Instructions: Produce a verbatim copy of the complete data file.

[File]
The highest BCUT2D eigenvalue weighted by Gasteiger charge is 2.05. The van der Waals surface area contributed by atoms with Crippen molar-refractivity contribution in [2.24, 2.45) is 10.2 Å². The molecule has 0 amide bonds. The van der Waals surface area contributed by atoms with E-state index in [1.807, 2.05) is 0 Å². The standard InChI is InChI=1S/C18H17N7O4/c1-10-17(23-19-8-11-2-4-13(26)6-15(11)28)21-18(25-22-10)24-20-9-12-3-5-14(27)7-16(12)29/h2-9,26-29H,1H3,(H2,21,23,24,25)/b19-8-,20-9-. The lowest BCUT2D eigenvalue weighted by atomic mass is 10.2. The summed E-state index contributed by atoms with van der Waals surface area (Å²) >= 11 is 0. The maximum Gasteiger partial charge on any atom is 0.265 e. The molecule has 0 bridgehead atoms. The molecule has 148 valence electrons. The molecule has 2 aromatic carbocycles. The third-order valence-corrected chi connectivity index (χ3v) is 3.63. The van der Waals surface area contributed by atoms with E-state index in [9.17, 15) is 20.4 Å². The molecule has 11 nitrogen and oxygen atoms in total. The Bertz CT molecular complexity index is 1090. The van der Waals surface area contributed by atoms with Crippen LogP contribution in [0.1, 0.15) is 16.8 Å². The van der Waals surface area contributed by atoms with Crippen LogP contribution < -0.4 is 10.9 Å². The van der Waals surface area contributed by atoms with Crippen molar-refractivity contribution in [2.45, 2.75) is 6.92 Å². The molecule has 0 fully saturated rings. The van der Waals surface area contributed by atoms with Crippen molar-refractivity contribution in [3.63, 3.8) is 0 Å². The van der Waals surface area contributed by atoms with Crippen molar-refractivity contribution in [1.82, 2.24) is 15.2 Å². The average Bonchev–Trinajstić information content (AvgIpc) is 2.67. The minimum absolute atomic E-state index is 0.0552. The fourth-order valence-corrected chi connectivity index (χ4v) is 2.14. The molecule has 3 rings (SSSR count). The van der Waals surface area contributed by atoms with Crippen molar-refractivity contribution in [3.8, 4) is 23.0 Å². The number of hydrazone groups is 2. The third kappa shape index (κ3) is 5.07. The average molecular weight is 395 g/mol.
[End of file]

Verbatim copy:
The highest BCUT2D eigenvalue weighted by Gasteiger charge is 2.05. The van der Waals surface area contributed by atoms with Crippen molar-refractivity contribution in [2.24, 2.45) is 10.2 Å². The molecule has 0 amide bonds. The van der Waals surface area contributed by atoms with E-state index in [1.807, 2.05) is 0 Å². The standard InChI is InChI=1S/C18H17N7O4/c1-10-17(23-19-8-11-2-4-13(26)6-15(11)28)21-18(25-22-10)24-20-9-12-3-5-14(27)7-16(12)29/h2-9,26-29H,1H3,(H2,21,23,24,25)/b19-8-,20-9-. The lowest BCUT2D eigenvalue weighted by atomic mass is 10.2. The summed E-state index contributed by atoms with van der Waals surface area (Å²) >= 11 is 0. The maximum Gasteiger partial charge on any atom is 0.265 e. The molecule has 0 bridgehead atoms. The molecule has 148 valence electrons. The molecule has 2 aromatic carbocycles. The third-order valence-corrected chi connectivity index (χ3v) is 3.63. The van der Waals surface area contributed by atoms with E-state index in [9.17, 15) is 20.4 Å². The molecule has 11 nitrogen and oxygen atoms in total. The Bertz CT molecular complexity index is 1090. The van der Waals surface area contributed by atoms with Crippen LogP contribution in [0.1, 0.15) is 16.8 Å². The van der Waals surface area contributed by atoms with Crippen LogP contribution < -0.4 is 10.9 Å². The van der Waals surface area contributed by atoms with Crippen molar-refractivity contribution in [2.45, 2.75) is 6.92 Å². The molecule has 0 fully saturated rings. The van der Waals surface area contributed by atoms with Crippen molar-refractivity contribution in [3.63, 3.8) is 0 Å². The van der Waals surface area contributed by atoms with Crippen molar-refractivity contribution in [1.82, 2.24) is 15.2 Å². The average Bonchev–Trinajstić information content (AvgIpc) is 2.67. The minimum absolute atomic E-state index is 0.0552. The fourth-order valence-corrected chi connectivity index (χ4v) is 2.14. The molecule has 3 rings (SSSR count). The van der Waals surface area contributed by atoms with Crippen molar-refractivity contribution in [3.8, 4) is 23.0 Å². The number of hydrazone groups is 2. The third kappa shape index (κ3) is 5.07. The average molecular weight is 395 g/mol.